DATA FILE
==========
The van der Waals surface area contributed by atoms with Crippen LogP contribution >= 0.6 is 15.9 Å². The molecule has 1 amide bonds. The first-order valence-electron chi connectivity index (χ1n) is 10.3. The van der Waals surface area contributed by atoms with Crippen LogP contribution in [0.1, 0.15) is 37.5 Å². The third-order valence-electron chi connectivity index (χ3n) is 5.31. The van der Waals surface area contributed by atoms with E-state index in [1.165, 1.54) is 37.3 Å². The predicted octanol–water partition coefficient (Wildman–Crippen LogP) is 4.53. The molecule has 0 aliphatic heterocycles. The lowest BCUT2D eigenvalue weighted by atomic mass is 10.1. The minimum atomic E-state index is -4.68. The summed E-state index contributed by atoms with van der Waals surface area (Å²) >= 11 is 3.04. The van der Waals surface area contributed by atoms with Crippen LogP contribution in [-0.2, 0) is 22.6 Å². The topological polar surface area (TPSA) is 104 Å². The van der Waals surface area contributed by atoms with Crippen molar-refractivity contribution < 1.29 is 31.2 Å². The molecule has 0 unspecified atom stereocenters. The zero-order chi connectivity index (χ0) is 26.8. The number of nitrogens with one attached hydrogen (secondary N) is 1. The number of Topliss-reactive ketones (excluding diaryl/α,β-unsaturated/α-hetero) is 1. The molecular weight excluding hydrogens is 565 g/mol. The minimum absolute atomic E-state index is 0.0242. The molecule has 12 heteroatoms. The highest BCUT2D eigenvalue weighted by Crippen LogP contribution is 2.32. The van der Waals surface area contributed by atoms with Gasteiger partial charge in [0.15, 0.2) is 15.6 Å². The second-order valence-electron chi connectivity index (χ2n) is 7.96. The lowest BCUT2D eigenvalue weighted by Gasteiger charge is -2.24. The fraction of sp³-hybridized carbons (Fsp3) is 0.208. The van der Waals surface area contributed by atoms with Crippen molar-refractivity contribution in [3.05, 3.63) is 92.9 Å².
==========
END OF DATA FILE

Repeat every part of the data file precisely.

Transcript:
The van der Waals surface area contributed by atoms with Crippen LogP contribution >= 0.6 is 15.9 Å². The molecule has 1 amide bonds. The first-order valence-electron chi connectivity index (χ1n) is 10.3. The van der Waals surface area contributed by atoms with Crippen LogP contribution in [0.1, 0.15) is 37.5 Å². The third-order valence-electron chi connectivity index (χ3n) is 5.31. The van der Waals surface area contributed by atoms with E-state index in [1.165, 1.54) is 37.3 Å². The predicted octanol–water partition coefficient (Wildman–Crippen LogP) is 4.53. The molecule has 0 aliphatic heterocycles. The lowest BCUT2D eigenvalue weighted by atomic mass is 10.1. The minimum atomic E-state index is -4.68. The summed E-state index contributed by atoms with van der Waals surface area (Å²) >= 11 is 3.04. The van der Waals surface area contributed by atoms with Crippen LogP contribution in [-0.2, 0) is 22.6 Å². The topological polar surface area (TPSA) is 104 Å². The van der Waals surface area contributed by atoms with Crippen molar-refractivity contribution < 1.29 is 31.2 Å². The molecule has 0 unspecified atom stereocenters. The zero-order chi connectivity index (χ0) is 26.8. The number of nitrogens with one attached hydrogen (secondary N) is 1. The number of Topliss-reactive ketones (excluding diaryl/α,β-unsaturated/α-hetero) is 1. The molecular weight excluding hydrogens is 565 g/mol. The minimum absolute atomic E-state index is 0.0242. The molecule has 12 heteroatoms. The highest BCUT2D eigenvalue weighted by Crippen LogP contribution is 2.32. The van der Waals surface area contributed by atoms with Gasteiger partial charge in [0.15, 0.2) is 15.6 Å². The second-order valence-electron chi connectivity index (χ2n) is 7.96. The lowest BCUT2D eigenvalue weighted by Gasteiger charge is -2.24. The fraction of sp³-hybridized carbons (Fsp3) is 0.208. The van der Waals surface area contributed by atoms with Crippen molar-refractivity contribution in [3.05, 3.63) is 92.9 Å².